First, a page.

As you write your Historia papers from year to year, you will probably get a sense of "dčja vu all over again." It may seem as if, in a sense, you are writing the same paper over and over againjust on different questions. You may get this sense because you are repeating something over and over: the set of steps that make up the research process. By the time your graduate, this process should be second nature. Such mastery is a core objective of the Historia program.
The basic skills of this processquestioning, researching, recording, writing, revisingare essentially the same. At each level, however, they are practiced at a higher level of expertisejust as a beginning tennis player learns the same basic serving action that is used by the top pros. You may think of this progression of skills as a widening spiralthe basic shape remains the same, but the scope, depth, and sophistication expand over time.
When applied to a particular project, this process has a definite linear quality to it; we get a sense of moving through a series of sequential stages and steps. But just like a piece of music in which there are drums, bass line, lead guitar, lead vocal, and backup vocal, there is usually more than one thing going on in your Historia project. You may be looking for new sources, while reading the ones you have, and taking notes on others. Although you will usually be engaged with more than one activity at any given time, one activity will usually take precedence and form your primary focus. The "Process on a Page" chart is meant to convey this dimensions of your project.
And even though the process is basically linear, it has some cyclical qualities, because you will sometimes have to backtrack and continually repeat parts of the process in little loops.
This handbook has been produced specifically to meet the needs of you, the Greeley student, as you go through the Historia program. It should be your guide and your reference. Like the program itself, its approach is essentially traditional, but it does have a number of features that are meant to make it most useful to you.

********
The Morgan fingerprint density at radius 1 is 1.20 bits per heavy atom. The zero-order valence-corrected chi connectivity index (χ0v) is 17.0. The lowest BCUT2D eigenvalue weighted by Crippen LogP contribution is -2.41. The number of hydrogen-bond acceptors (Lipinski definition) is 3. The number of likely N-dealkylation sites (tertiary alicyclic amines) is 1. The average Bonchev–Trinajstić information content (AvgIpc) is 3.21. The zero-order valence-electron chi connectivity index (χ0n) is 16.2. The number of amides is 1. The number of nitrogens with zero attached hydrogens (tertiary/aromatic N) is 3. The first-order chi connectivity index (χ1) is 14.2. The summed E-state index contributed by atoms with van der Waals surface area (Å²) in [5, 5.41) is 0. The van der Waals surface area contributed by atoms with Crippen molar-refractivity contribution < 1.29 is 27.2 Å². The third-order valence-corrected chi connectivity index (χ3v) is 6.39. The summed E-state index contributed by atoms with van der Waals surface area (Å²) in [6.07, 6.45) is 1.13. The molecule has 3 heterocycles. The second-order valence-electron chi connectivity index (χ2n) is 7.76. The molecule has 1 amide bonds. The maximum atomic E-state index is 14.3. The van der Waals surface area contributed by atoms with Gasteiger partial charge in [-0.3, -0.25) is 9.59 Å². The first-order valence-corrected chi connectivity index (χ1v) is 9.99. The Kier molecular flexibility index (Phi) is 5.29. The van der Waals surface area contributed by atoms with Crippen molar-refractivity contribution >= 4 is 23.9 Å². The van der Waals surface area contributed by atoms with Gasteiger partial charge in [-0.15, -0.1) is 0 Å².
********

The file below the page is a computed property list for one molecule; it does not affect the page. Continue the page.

The handbook is divided into relatively short, clearly numbered sections for easy reference.
The section headings are phrased as questions so you can easily relate them to what you really want to know and know how to do.
The handbook is addressed directly to you, the Greeley student, and tries to be as accessible as possible. The tone is meant to convey the idea that the Handbook is your personal guide through the Historia research process.
The handbook is not a bare-bones outline but rather a fully developed guide to the Historia process. It contains in-depth rather than minimal discussions of things. The effect is meant to be a true guide or companion that is whispering in your ear, a book that almost talks back to you to answer your questions. Learn how to identify the sections you want to read in-depth, and the sections you just want to dip into to find out something specific.
The handbook focuses on the higher-order thinking aspects of the research process. There are in-depth, reflective discussions on: question formation, thesis development, critical evaluation of sources, types of thinking, and fallacies of thinking. The "thinking about thinking" sections are meant to help you self-consciously raise the level of your own reflection.
The handbook is based on many years of experience teaching Greeley students. Much of the corrective instruction is based on the errors that Greeley students actually make in their written work.